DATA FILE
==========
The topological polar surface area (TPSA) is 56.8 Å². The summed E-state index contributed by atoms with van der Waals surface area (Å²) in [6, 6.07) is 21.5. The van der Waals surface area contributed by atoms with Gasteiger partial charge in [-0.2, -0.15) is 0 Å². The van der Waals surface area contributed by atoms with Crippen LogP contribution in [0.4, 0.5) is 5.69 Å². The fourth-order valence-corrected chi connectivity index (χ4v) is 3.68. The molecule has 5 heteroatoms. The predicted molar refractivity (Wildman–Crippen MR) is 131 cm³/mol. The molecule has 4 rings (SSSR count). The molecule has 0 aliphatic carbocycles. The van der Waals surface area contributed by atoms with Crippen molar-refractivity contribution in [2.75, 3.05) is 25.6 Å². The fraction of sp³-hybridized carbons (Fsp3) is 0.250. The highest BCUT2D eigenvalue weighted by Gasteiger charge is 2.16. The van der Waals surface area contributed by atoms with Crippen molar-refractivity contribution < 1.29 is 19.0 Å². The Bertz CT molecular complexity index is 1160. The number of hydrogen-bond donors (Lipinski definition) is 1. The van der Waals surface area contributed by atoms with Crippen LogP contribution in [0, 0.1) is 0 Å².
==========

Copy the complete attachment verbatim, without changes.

The topological polar surface area (TPSA) is 56.8 Å². The summed E-state index contributed by atoms with van der Waals surface area (Å²) in [6, 6.07) is 21.5. The van der Waals surface area contributed by atoms with Gasteiger partial charge in [-0.2, -0.15) is 0 Å². The van der Waals surface area contributed by atoms with Crippen LogP contribution in [0.4, 0.5) is 5.69 Å². The fourth-order valence-corrected chi connectivity index (χ4v) is 3.68. The molecule has 5 heteroatoms. The predicted molar refractivity (Wildman–Crippen MR) is 131 cm³/mol. The molecule has 4 rings (SSSR count). The molecule has 0 aliphatic carbocycles. The van der Waals surface area contributed by atoms with Crippen molar-refractivity contribution in [2.75, 3.05) is 25.6 Å². The fraction of sp³-hybridized carbons (Fsp3) is 0.250. The highest BCUT2D eigenvalue weighted by Gasteiger charge is 2.16. The van der Waals surface area contributed by atoms with Crippen molar-refractivity contribution < 1.29 is 19.0 Å². The Bertz CT molecular complexity index is 1160. The number of hydrogen-bond donors (Lipinski definition) is 1. The van der Waals surface area contributed by atoms with Crippen LogP contribution in [0, 0.1) is 0 Å².